High-resolution imaging in studies of alcohol effect on prenatal development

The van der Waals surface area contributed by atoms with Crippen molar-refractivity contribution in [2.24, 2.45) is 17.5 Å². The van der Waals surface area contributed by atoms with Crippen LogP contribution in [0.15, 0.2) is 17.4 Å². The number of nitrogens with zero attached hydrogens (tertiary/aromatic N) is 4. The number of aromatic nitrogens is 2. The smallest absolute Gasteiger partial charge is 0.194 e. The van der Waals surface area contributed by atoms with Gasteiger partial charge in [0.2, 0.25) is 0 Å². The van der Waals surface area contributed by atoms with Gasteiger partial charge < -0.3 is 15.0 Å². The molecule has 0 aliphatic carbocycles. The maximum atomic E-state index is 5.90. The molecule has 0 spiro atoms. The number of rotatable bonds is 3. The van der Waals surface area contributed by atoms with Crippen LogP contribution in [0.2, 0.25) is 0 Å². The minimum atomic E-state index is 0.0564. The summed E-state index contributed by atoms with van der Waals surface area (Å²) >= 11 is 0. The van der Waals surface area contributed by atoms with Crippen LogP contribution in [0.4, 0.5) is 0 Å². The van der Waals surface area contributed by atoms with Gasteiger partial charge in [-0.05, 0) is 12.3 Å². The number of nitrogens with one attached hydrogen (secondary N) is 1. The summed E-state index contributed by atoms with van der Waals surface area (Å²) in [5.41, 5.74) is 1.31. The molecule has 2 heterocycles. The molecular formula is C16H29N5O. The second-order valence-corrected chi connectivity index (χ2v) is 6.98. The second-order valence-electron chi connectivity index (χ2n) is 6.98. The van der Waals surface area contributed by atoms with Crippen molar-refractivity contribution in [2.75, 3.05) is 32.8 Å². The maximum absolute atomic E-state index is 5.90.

Fetal alcohol syndrome represents the leading known preventable cause of mental retardation. FAS is on the most severe side of fetal alcohol spectrum disorders that stem from the deleterious effects of prenatal alcohol exposure. Affecting as many as 1 to 5 out of 100 children, FASD most often results in brain abnormalities that extend to structure, function, and cerebral hemodynamics. The present review provides an analysis of high-resolution imaging techniques that are used in animals and human subjects to characterize PAE-driven changes in the developing brain. Variants of magnetic resonance imaging such as magnetic resonance microscopy, magnetic resonance spectroscopy, diffusion tensor imaging, along with positron emission tomography, single-photon emission computed tomography, and photoacoustic imaging, are modalities that are used to study the influence of PAE on brain structure and function. This review briefly describes the aforementioned imaging modalities, the main findings that were obtained using each modality, and touches upon the advantages/disadvantages of each imaging approach.